It’s spring training time again in Arizona and Florida. Sports fans hear that and release a collective boo. But despite all the problems facing baseball, it is still without question the No. 2 sport in America.

Yes, my favorite baseball team will continue to suck. But with Alan Trammell at the helm, my boys probably won’t lose 100 games again this year.

Yes, the big-spending Yankees and their 326 top-notch starting pitchers are going to make noise in the postseason again.

Yes, 99 percent of big-league players are overpaid. Example: Jose Lima made almost $6 million dollars in 2002 despite the fact that his bloated 7.77 ERA made him a part-time starter for the hapless Detroit Tigers.

Yes, many of best ballplayers in the world are jacked up on a variety of performance enhancing substances, endangering their lives and reproductive organs in the process.

But guess what? Nobody in America really cares.

Oh, they say they care. It seems like every man, woman and child with vocal cords will complain about baseball, and those without the ability to speak will use computers to air their misgivings about the sport.

They say the games take too long. They say it’s boring. And while the whole of this nation may despise the fact that Jim Thome scratches himself 15 times between each pitch, that doesn’t change the fact that America loves baseball.

According to a nation-wide poll of 40,000 sports fans conducted by ESPN, a whopping 78 percent say they follow professional baseball. Although that number is considerably below the 89 percent earned by the NFL, it is well ahead of the NBA (64) and NHL (44).

The world of motor sports continues to use smoke and mirrors to convince people that have teeth and don’t live in West Virginia of its legitimacy. But the reality is that just 19 percent of sports fans follow NASCAR at all. That is less than figure skating.

The NHL and NASCAR have a higher percentage of avid fans, but don’t let a few people that make a ton of noise and spent a ton of money confuse you. A lot more Americans care about baseball.

While most fans won’t admit it, it is not so much the superstars of baseball or the actual games themselves that draws us to the ballpark. It is the intangible factors that make it our national pastime.

Those same intangibles are responsible for the record-setting attendance in minor league baseball last season (more then 38 million tickets sold), as well as the huge television ratings success stories of the College World Series and the Little League World Series on ESPN.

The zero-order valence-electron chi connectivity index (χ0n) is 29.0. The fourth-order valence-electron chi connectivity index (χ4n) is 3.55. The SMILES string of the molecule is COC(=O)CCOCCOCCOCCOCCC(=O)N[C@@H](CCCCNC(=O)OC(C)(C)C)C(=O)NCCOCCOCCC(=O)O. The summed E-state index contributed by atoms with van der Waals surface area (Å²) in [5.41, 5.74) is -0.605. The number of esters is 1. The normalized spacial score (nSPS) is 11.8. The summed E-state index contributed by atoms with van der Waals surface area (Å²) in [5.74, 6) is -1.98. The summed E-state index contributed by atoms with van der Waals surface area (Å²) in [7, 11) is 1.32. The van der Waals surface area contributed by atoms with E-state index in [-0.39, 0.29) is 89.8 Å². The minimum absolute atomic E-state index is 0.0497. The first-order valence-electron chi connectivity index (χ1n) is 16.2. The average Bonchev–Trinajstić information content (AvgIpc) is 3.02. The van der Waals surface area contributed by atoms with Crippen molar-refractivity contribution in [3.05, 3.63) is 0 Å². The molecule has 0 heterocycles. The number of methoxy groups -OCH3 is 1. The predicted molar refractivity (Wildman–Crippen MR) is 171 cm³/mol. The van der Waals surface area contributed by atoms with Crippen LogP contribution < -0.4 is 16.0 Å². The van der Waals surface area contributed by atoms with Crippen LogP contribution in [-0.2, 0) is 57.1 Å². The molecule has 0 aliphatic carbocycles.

Baseball is a game that anyone can play. Sammy Sosa’s family would never have had enough money to let him take up hockey, and David Eckstein won a World Series in Anaheim despite a 5-foot-8, 170-pound frame that would never have a chance at the NBA.

Baseball is a game that has real history. For more than a hundred years our country has embraced the sport that the movie Field of Dreams called “a game of fathers and sons.” Baseball is one of a very few things in American culture that can unite multiple generations. When I called my great-grandmother, who lived to be more than 100 years old, we would often speak about her beloved Chicago Cubs. I’ll never forget when she told me that they paid too much money for Sammy Sosa. Those are experiences that the other sports just can’t touch.

Baseball is a game that is woven into the very fabric of American culture. Other once great sports, like boxing, have faded into what Mike Tyson calls “Bolivian.” But baseball maintains its tremendous influence. Just look at the baseball phrases we use every day in our casual conversations. One employee may land a “home run” job, but another person looking for the same opportunity appears to have “struck out.” That is, until something else comes “straight out of left field.”

Next time you think that baseball fans are a dying breed among America’s youth; just try to imagine a world without “second base.”

Steve Jackson can be reached at

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